Not all carpet is bad for the environment. Carpet can be made from natural materials, such as wool made from the hair of sheep or llamas. Wool carpet provides an extremely durable, fire-resistant, stain-resistant and hypoallergenic option in comparison to synthetic carpets. This type of flooring is great for high-traffic areas because of its springy fibers, which bounce back naturally after pressure. Wool rugs can be vacuumed, but care should be taken when cleaning with certain chemicals. They look and feel luxurious, but there's a cost for that luxury: Wool carpeting is significantly more expensive than other carpets.
A less-expensive yet still environmentally friendly option is a rug made from any of several plant fibers. Sisal is a fiber from the leaves of the agave plant that results in durable, easy-to-clean and sound-absorbent flooring. Seagrass is another option. It grows underwater, is inexpensive compared to other plant fibers and is easy to care for. It's a bit darker, so it might be the best bet to hide dirt tracked in by kids and pets. Jute is the softest plant fiber, but also the least durable and one of the most expensive. Other fibers include abaca, which is a knotty material that's in the banana family, and coir, which is harvested from coconut husks [source: Green Living Ideas]. Coir dries quickly, making it a good option for a room with moisture, such as a bathroom.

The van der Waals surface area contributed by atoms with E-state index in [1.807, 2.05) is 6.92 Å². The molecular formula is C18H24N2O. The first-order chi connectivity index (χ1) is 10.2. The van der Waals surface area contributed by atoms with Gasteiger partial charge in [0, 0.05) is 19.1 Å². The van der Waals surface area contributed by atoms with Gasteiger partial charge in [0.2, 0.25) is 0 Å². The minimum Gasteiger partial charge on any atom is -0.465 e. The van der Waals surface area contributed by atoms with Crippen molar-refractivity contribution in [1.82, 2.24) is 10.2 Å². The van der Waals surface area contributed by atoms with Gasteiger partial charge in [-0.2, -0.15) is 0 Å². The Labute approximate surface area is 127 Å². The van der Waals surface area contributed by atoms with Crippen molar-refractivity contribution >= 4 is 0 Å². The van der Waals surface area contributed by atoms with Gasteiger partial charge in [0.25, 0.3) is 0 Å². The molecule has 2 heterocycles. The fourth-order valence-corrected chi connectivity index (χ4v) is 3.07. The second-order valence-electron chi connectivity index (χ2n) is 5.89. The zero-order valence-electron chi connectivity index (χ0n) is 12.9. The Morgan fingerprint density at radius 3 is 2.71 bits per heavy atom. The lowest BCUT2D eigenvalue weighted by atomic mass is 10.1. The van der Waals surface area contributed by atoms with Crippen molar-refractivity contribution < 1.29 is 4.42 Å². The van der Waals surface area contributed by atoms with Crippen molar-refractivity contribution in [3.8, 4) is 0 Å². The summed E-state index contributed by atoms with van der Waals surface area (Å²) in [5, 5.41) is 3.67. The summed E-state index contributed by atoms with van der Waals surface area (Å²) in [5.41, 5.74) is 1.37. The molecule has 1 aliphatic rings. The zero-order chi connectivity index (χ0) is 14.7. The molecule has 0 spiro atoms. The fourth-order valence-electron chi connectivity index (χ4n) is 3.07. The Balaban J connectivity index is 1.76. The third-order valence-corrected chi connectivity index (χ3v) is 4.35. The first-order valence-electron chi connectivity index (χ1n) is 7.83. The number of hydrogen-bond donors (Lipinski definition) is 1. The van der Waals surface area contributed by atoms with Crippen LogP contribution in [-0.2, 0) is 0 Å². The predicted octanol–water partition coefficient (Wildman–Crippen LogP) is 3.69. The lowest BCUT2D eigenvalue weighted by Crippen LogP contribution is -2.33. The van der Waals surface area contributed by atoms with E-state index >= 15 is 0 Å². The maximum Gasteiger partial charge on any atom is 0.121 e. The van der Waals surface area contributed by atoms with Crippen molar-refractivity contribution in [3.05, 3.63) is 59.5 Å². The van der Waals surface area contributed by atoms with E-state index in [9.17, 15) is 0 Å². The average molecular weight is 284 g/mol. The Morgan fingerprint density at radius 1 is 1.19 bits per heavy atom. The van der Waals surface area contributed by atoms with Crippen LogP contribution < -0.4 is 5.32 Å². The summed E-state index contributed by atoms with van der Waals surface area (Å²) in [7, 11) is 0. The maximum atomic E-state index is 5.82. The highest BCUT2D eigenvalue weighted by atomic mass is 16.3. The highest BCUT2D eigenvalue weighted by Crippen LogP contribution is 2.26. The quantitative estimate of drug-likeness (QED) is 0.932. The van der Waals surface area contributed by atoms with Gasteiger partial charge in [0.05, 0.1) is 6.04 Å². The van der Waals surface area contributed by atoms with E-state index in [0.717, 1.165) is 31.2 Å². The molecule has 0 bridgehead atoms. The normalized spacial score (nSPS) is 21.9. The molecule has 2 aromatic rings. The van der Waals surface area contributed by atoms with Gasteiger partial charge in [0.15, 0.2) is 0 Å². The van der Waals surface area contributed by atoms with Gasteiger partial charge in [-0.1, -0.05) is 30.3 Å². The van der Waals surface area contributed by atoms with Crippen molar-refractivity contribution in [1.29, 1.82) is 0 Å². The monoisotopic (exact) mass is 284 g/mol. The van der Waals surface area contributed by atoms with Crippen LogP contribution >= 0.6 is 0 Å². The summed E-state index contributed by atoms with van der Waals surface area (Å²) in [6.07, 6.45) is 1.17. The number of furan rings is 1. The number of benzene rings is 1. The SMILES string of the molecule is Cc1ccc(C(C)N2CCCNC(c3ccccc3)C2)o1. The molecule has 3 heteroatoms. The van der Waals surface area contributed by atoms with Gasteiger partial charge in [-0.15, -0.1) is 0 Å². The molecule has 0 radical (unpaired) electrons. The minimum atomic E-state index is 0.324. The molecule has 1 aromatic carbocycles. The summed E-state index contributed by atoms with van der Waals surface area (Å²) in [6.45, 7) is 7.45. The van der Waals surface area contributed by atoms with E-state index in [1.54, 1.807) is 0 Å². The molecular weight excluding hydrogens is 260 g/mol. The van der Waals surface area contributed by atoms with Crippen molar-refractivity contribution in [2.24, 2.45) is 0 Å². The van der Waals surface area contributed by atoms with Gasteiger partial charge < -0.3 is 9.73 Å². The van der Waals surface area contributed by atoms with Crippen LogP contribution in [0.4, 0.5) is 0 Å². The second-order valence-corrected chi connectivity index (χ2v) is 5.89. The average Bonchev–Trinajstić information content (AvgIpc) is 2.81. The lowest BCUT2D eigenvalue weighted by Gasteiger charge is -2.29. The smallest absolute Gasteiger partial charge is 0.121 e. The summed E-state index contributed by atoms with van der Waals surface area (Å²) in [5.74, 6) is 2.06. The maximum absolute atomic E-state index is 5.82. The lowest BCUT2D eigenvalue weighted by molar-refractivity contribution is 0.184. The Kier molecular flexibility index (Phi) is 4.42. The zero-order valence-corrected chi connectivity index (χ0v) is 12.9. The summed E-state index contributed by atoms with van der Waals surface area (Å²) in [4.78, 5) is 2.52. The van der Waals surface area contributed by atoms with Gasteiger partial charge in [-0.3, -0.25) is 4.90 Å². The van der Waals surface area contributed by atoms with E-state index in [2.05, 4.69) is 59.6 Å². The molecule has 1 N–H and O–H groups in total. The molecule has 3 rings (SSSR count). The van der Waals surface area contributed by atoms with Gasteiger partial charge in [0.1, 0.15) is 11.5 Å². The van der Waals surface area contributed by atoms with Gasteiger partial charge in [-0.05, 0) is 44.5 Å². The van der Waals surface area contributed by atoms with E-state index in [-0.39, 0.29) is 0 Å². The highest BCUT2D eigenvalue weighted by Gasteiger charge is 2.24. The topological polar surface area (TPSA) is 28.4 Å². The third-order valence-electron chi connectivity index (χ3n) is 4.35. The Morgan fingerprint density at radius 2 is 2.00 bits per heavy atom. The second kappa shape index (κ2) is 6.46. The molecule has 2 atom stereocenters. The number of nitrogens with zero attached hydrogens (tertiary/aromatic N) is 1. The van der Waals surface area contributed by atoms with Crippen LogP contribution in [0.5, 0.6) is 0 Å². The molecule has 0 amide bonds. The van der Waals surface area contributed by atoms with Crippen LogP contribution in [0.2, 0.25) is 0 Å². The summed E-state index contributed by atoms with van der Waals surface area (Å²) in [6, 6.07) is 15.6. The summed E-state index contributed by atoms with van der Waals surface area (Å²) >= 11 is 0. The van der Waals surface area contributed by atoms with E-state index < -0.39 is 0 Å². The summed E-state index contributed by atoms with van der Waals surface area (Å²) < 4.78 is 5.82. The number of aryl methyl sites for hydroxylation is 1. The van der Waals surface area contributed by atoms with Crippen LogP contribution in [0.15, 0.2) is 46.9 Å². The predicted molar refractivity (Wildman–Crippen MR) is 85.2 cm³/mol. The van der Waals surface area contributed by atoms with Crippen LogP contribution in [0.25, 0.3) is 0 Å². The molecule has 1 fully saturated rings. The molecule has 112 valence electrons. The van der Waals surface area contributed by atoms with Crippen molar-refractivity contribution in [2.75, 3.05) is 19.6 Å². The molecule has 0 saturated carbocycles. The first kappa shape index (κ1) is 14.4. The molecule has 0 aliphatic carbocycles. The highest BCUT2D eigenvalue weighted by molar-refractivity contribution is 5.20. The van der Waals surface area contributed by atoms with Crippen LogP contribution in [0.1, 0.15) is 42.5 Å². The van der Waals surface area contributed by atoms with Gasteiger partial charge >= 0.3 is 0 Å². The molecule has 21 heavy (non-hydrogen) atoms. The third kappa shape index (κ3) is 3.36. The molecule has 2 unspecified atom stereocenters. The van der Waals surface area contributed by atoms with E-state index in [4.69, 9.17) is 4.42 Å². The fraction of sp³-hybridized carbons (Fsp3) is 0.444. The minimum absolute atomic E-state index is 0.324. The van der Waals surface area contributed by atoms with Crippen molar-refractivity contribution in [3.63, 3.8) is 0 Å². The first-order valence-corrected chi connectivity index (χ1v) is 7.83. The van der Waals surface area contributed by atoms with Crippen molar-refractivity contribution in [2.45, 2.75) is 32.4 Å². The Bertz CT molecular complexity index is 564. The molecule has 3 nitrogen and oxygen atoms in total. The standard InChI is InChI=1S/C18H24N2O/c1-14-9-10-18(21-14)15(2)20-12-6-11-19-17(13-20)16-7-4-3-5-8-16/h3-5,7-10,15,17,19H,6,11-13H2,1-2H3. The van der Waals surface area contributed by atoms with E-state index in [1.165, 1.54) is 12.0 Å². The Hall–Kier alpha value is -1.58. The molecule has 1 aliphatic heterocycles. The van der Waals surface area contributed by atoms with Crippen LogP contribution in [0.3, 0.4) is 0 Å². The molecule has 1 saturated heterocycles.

Some people love the rugged texture of plant fibers, but some materials, like sisal, are scratchy, so take the time to feel each one before making a decision. While some of these are available as wall-to-wall options, they're more commonly area rugs, because they expand and shrink when they get wet.
If plants aren't your thing, you may want to look at linoleum, a blanket term that includes vinyl flooring. You might not think it, but linoleum is actually a natural product made from linseed oil, cork dust, wood flour, tree resins, ground limestone and pigments [source: Maas]. Natural linoleum costs more than vinyl but lasts 10 to 20 years longer. It's easily cleaned, although it does require regular waxing. If you scratch linoleum, you can buff out the offending mark, and it works well in kitchens and bathrooms. A few people are sensitive to the smell of linseed oil, however, so spend some time near a linoleum floor before bringing it into your home.